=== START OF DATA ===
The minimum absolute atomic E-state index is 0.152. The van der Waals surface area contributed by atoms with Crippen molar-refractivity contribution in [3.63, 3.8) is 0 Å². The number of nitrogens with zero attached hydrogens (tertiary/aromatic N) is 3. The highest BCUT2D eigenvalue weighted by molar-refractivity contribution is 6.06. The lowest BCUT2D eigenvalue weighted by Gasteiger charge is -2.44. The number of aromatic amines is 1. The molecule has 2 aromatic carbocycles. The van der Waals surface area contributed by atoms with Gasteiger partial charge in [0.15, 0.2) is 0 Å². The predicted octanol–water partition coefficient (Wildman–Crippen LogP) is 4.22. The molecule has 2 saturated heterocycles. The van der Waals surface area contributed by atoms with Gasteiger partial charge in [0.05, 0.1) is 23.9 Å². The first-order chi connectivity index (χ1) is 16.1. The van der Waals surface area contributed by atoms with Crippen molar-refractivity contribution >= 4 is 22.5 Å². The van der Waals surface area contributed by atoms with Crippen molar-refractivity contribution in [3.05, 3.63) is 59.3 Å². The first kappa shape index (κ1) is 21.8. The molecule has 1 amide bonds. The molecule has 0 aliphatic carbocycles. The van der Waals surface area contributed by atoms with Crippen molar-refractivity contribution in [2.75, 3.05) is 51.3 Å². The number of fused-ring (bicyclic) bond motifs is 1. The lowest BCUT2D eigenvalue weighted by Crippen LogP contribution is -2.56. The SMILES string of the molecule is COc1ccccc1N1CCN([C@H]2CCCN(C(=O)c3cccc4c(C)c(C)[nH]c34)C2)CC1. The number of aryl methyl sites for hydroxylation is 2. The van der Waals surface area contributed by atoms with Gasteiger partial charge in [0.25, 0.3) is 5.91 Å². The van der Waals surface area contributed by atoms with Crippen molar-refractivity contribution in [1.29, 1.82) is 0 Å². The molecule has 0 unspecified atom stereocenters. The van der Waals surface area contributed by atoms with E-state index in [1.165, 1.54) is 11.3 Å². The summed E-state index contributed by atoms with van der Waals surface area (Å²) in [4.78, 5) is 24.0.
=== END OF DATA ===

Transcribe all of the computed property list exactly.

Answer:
The minimum absolute atomic E-state index is 0.152. The van der Waals surface area contributed by atoms with Crippen molar-refractivity contribution in [3.63, 3.8) is 0 Å². The number of nitrogens with zero attached hydrogens (tertiary/aromatic N) is 3. The highest BCUT2D eigenvalue weighted by molar-refractivity contribution is 6.06. The lowest BCUT2D eigenvalue weighted by Gasteiger charge is -2.44. The number of aromatic amines is 1. The molecule has 2 aromatic carbocycles. The van der Waals surface area contributed by atoms with Gasteiger partial charge in [0.15, 0.2) is 0 Å². The predicted octanol–water partition coefficient (Wildman–Crippen LogP) is 4.22. The molecule has 2 saturated heterocycles. The van der Waals surface area contributed by atoms with Gasteiger partial charge in [0.05, 0.1) is 23.9 Å². The first-order chi connectivity index (χ1) is 16.1. The van der Waals surface area contributed by atoms with Crippen molar-refractivity contribution >= 4 is 22.5 Å². The van der Waals surface area contributed by atoms with Crippen molar-refractivity contribution in [3.05, 3.63) is 59.3 Å². The first kappa shape index (κ1) is 21.8. The molecule has 1 amide bonds. The molecule has 0 aliphatic carbocycles. The van der Waals surface area contributed by atoms with Crippen molar-refractivity contribution in [2.75, 3.05) is 51.3 Å². The number of fused-ring (bicyclic) bond motifs is 1. The lowest BCUT2D eigenvalue weighted by Crippen LogP contribution is -2.56. The SMILES string of the molecule is COc1ccccc1N1CCN([C@H]2CCCN(C(=O)c3cccc4c(C)c(C)[nH]c34)C2)CC1. The number of aryl methyl sites for hydroxylation is 2. The van der Waals surface area contributed by atoms with Gasteiger partial charge in [0.25, 0.3) is 5.91 Å². The van der Waals surface area contributed by atoms with Crippen molar-refractivity contribution in [1.29, 1.82) is 0 Å². The molecule has 0 unspecified atom stereocenters. The van der Waals surface area contributed by atoms with E-state index in [1.165, 1.54) is 11.3 Å². The summed E-state index contributed by atoms with van der Waals surface area (Å²) in [4.78, 5) is 24.0.